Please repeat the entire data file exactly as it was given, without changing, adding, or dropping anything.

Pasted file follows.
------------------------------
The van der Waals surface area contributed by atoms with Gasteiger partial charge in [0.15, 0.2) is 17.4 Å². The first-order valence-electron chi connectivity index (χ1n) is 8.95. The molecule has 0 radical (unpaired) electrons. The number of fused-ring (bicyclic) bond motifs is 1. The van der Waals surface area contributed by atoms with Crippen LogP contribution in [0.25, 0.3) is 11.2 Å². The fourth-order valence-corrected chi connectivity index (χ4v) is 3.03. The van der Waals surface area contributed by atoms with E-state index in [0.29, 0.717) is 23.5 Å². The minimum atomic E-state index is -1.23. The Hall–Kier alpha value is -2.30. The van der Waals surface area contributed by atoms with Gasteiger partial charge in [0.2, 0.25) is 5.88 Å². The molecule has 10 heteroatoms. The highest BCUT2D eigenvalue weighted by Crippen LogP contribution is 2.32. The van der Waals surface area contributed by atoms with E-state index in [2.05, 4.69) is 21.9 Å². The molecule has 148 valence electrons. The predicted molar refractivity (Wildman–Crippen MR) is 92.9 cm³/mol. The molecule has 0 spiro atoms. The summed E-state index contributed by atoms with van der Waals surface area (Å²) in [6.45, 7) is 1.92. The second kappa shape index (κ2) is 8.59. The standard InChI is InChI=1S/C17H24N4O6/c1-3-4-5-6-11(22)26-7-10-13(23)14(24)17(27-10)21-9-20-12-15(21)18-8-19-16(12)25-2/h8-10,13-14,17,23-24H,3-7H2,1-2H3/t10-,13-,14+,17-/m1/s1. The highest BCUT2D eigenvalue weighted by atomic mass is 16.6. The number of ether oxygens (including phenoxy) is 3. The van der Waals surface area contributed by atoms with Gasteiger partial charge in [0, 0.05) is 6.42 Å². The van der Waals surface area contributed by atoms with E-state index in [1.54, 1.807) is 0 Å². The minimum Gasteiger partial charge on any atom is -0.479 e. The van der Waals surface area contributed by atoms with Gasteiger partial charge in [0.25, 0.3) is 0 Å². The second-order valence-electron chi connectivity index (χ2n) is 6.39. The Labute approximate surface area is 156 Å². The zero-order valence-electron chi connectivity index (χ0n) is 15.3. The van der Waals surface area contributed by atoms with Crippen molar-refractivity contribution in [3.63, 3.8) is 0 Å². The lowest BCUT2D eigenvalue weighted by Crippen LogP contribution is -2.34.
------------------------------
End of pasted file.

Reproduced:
The van der Waals surface area contributed by atoms with Gasteiger partial charge in [0.15, 0.2) is 17.4 Å². The first-order valence-electron chi connectivity index (χ1n) is 8.95. The molecule has 0 radical (unpaired) electrons. The number of fused-ring (bicyclic) bond motifs is 1. The van der Waals surface area contributed by atoms with Crippen LogP contribution in [0.25, 0.3) is 11.2 Å². The fourth-order valence-corrected chi connectivity index (χ4v) is 3.03. The van der Waals surface area contributed by atoms with E-state index in [0.29, 0.717) is 23.5 Å². The minimum atomic E-state index is -1.23. The Hall–Kier alpha value is -2.30. The van der Waals surface area contributed by atoms with Gasteiger partial charge in [0.2, 0.25) is 5.88 Å². The molecule has 10 heteroatoms. The highest BCUT2D eigenvalue weighted by Crippen LogP contribution is 2.32. The van der Waals surface area contributed by atoms with E-state index in [2.05, 4.69) is 21.9 Å². The molecule has 148 valence electrons. The predicted molar refractivity (Wildman–Crippen MR) is 92.9 cm³/mol. The molecule has 0 spiro atoms. The summed E-state index contributed by atoms with van der Waals surface area (Å²) in [6.45, 7) is 1.92. The second kappa shape index (κ2) is 8.59. The standard InChI is InChI=1S/C17H24N4O6/c1-3-4-5-6-11(22)26-7-10-13(23)14(24)17(27-10)21-9-20-12-15(21)18-8-19-16(12)25-2/h8-10,13-14,17,23-24H,3-7H2,1-2H3/t10-,13-,14+,17-/m1/s1. The highest BCUT2D eigenvalue weighted by atomic mass is 16.6. The number of ether oxygens (including phenoxy) is 3. The van der Waals surface area contributed by atoms with Gasteiger partial charge in [0, 0.05) is 6.42 Å². The van der Waals surface area contributed by atoms with E-state index in [1.54, 1.807) is 0 Å². The minimum Gasteiger partial charge on any atom is -0.479 e. The van der Waals surface area contributed by atoms with Gasteiger partial charge in [0.25, 0.3) is 0 Å². The second-order valence-electron chi connectivity index (χ2n) is 6.39. The Labute approximate surface area is 156 Å². The zero-order valence-electron chi connectivity index (χ0n) is 15.3. The van der Waals surface area contributed by atoms with Crippen molar-refractivity contribution in [3.63, 3.8) is 0 Å². The lowest BCUT2D eigenvalue weighted by Crippen LogP contribution is -2.34.